Introducing: Fantom ‘fit

Last week I launched Fantom ‘fit, a website for the project I’ve been working on all semester as part of an entrepreneurial journalism class with Adam Penenberg.

The idea is based on a reoccurring problem. I’m inspired by high fashion glossies just like the next design-obsessed woman, but I’m living on a Campbell’s-soup-grad-school-budget. When I see something I actually want to buy, it’s not in a magazine, it’s on the street.

The problem is there are only two ways to figure out what it is. You can ask. But you might be too embarrassed or (especially in New York) people won’t want to tell you where they scored their unique clothes because they don’t want you biting their style. The second option is to search online, but that’s usually a big time suck, personally I rarely find what I’m looking for.

It turns out I wasn’t the only one with this problem. The team from the Lean Start-up Machine had us test our customer assumptions out on the street and of the over 20 people we asked, every single one of them had this problem.

The solution I developed is now functioning as a Twitter account and a blog, both called Fantom ‘fit, where followers can tweet or email photos of items they see out on the streets that they want to purchase for themselves. I RT and post the photo on the blog to see if anyone else can identify it while I get to work doing my own research. If no one can find it in a week (users can also debate in the comments section and give tips on whether they think it’s vintage or one-of-a-kind) , the post will be updated with alternative and similar items.

Here’s how it works:

How Fantom Fit works on Twitter

See. It’s like magic minus the messy fairy dust.  The skirt, available at Urban Outfitters, was found thanks to a savvy Twitter follower. I had done my own searching, punching in every linguistic variation of “midi teal cheetah print skirt” the English language had to offer, only to turn up tens of thousands of results, none of them correct. Once again, the human eye triumphs over computers! This sort of image labeling is how Google Images improved their labeling system and now scientists are even using it to identify solar storm data.

I’m hard at work to expand this into a website with a forum and galleries. I’m going to build a web app to make the service convenient and portable. Eventually, users will get rewards for identifying objects in photos that can be redeemed in an online shop or at retailers worldwide. My hope is that users will be able to rack up points and build a reputation and connect with other stylists and fashion-savvy street-style spotters from around the globe.

Right now you can help me in several ways. Check out the website and let me know what you think. This baby is still, well, a baby. All feedback is welcome. I am a team of one right now, making it all the easier to pivot if need be. Also, please follow Fantom ‘fit on Twitter and send in your photos! The more followers it has, the better the chances the photos people are tweeting will be identified. I promise, this account WILL NOT spam you. Lastly, please tell anyone you think might be interested in this project. Tweet about it, post it on your Facebook. This site is especially geared toward fashion-lovers, photographers, bloggers, stylists, designers… anyone who has a keen eye for fashion and style.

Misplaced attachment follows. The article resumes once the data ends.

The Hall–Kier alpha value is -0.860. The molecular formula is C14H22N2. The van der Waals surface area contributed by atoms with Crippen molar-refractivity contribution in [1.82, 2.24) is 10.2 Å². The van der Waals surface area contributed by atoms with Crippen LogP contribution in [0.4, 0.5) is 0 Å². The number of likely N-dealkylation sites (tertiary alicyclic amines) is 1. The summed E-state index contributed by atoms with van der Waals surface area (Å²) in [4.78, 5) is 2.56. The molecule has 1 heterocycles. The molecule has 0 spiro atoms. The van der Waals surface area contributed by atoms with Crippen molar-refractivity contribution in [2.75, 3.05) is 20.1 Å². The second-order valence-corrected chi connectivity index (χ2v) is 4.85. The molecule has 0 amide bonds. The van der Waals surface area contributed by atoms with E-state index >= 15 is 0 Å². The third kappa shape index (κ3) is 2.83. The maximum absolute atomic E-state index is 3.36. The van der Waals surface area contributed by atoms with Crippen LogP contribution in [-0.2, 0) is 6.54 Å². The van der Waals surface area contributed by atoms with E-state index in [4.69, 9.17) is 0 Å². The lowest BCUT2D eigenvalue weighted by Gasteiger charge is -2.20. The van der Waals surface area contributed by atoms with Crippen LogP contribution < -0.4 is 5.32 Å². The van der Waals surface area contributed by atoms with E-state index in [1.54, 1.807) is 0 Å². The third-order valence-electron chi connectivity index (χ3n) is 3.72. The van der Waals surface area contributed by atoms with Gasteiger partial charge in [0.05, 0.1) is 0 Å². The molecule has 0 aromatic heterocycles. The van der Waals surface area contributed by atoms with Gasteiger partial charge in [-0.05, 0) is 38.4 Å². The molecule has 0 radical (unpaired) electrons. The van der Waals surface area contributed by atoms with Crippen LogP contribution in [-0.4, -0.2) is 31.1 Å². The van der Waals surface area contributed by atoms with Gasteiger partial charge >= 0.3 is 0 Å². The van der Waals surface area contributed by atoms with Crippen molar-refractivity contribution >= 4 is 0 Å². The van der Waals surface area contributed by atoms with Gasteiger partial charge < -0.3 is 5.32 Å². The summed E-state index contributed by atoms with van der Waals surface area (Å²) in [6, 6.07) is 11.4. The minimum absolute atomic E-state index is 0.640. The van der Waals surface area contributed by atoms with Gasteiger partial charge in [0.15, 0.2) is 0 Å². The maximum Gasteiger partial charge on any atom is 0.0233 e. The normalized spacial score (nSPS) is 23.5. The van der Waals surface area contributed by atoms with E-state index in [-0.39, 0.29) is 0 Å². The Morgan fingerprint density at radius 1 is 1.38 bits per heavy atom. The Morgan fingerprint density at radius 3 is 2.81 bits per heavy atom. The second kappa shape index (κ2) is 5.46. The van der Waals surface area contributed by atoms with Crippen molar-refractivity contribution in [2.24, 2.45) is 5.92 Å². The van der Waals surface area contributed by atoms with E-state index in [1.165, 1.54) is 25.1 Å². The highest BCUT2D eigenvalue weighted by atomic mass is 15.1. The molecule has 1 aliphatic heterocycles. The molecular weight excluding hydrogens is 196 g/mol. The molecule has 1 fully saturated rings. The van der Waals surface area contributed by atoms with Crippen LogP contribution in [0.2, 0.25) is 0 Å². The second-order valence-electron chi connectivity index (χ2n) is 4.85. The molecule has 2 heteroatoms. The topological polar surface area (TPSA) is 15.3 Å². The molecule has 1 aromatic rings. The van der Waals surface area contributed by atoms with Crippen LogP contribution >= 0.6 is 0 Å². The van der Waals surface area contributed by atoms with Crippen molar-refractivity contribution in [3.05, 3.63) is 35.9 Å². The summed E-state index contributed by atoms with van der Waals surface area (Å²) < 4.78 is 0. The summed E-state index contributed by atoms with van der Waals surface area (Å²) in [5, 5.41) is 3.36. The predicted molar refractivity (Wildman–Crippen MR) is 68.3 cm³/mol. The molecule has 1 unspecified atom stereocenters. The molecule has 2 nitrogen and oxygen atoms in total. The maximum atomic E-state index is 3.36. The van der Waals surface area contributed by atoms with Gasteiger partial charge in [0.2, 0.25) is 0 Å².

Subway philosophy


I saw this in the subway today. At first thought it was pessimistic, but now I’m thinking it’s motivational. I guess it’s a slightly more hard hitting version of the Ghandi quote, “Be the change you want to see in the world.”

Where’s My Mexican Food?

Taco Truck

Bay Area taco truck. Photo by Gwen Harlow.

When you move away from the place where you grew up, one of the hardest things to leave behind is your family. Leaving the Bay Area for New York City, it was almost as hard to wave goodbye to one of my other daily staples: Mexican food. Something I had grown accustom to through my family’s traditional Mexican cooking and the abundance of taquerias in the bay. Continue reading

‘Hood advice

Even though this sign at the Goodyear on Larkin and Turk has been up for a couple weeks, it still gives me pause every time I pass it. I think the person that parcels out their tidbits of wisdom could have a career in the fortune cookie business. Then again, they might only sell here in the loin, and this sign is better…

TL Tourism: Reactions from the Street

Men walk in front of a mural celebrating the rich history of the Tenderloin on Golden Gate St. / Photo by Nina Frazier

A continuation of my last post on tourism in the Tenderloin, I completed this audio piece in which I talk to the largest stakeholders: the residents of the Tenderloin themselves. Listen to find out if tourists are even interested in visiting the loin and whether the residents would be welcoming to an influx of the white sneaker, fanny-pack clad tourists the city hopes to romp through their streets.